Or not. Some are just ridiculous and insulting and really frustrating and should never be said or shared or thought ever again. *Regains composure*
So, which quotes of Francis are authentic, and what do we do with the not-so-historically-accurate ones? That is the topic of this week’s Catholicism in Focus. In honor of the Feast of St. Francis this Wednesday, I look into some of his most popularly shared quotes on social media and give my take of their significance in our lives today.
For email subscribers, click here to watch the video.
As a final note, I have left here at the bottom some of my favorite quotes of St. Francis that actually have a source. Now, we can question the historical accuracy of the document (a much larger discussion for another time), but we are probably much closer to the real Francis when we quote sources from the 1220s rather than the 1990s… (All quotes from Francis of Assisi: Early Documents, New City Press, volume 1.)
“For what a person is before God, that he is and no more.” (Admonition XIX)
“A person sins who wishes to receive more from his neighbor than he wishes to give of himself to the Lord God.” (Admonition XVII)
“Nothing should displease a servant of God except sin.” (Admonition XI)
“Nothing belongs to you; you can boast of none of these things.” (Admonition V)
“Most high, glorious God, enlighten the darkness of my heart and give me true faith, certain hope, and perfect charity, sense and knowledge, Lord, that I may carry out your hold and true command.” (Prayer before the Crucifix)
“We must never desire to be above others, but, instead, we must be servants and subject to every human creature for God’s sake.” (Later Admonition and Exhortation to the Brothers and Sisters of Penance)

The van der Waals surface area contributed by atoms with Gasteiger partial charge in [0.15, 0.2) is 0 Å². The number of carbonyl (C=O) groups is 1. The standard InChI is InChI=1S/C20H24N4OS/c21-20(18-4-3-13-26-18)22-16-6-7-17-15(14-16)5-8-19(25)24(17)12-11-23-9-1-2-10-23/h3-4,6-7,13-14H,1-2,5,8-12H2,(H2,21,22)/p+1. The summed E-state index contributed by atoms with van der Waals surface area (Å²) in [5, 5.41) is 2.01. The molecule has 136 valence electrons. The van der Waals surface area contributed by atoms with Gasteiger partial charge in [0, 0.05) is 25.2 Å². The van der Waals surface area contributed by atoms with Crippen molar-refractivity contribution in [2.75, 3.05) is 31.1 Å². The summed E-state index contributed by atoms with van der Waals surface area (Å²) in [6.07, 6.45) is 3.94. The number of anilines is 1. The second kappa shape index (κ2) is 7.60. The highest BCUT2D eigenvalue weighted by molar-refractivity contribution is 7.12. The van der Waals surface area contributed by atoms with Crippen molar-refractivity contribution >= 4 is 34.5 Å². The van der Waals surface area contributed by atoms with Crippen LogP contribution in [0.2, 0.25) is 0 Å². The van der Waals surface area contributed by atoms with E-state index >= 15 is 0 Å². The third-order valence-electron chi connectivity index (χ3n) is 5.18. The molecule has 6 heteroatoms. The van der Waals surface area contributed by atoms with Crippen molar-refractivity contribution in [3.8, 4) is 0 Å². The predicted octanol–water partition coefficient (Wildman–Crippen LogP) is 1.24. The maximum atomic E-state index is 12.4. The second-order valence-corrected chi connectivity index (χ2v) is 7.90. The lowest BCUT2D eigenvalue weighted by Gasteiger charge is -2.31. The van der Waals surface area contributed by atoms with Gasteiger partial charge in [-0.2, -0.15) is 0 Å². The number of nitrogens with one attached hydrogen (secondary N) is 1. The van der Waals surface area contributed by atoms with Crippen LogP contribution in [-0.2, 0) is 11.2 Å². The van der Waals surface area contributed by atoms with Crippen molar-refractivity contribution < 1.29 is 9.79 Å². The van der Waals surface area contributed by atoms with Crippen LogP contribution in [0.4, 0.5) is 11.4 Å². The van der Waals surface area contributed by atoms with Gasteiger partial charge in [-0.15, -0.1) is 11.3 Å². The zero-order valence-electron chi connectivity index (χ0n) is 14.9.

“When the day of death does come, everything they think they have shall be taken from them. The wiser and more powerful they may have been in this world, the greater will be the punishment they will endure in hell.” (A Letter to the Rulers of the Peoples)
“It is a great misery and miserable weakness that when you have Him present in this way, you are concerned with anything else in the whole world!” (A Letter to the Entire Order)
“The Lord gave me, Brother Francis, thus to begin doing penance in this way: for when I was in sin, it seemed to bitter for me to see lepers. And the Lord Himself led me among them and I showed mercy to them. And when I left them, what had seemed bitter to me was turned into sweetness of soul and body. And afterwords I delayed a little and left the world.” (The Testament)
“Hail, O Lady, Holy Queen, Mary, holy Mother of God, who are the Virgin made Church, chosen by the most Holy Father in heaven whom he consecrated with His most holy beloved Son and with the Holy Spirit the Paraclete, in whom there was and is all fullness of grace and every good. Hail His Palace! Hail His Tabernacle! Hail His Dwelling! Hail His Robe! Hail His Servant! Hail His Mother! And hail all You holy virtues which are poured into the hearts of the faithful through the grace and enlightenment of the Holy Spirit, that from being unbelievers, you may make them faithful to God.” (A Salutation of the Blessed Virgin Mary)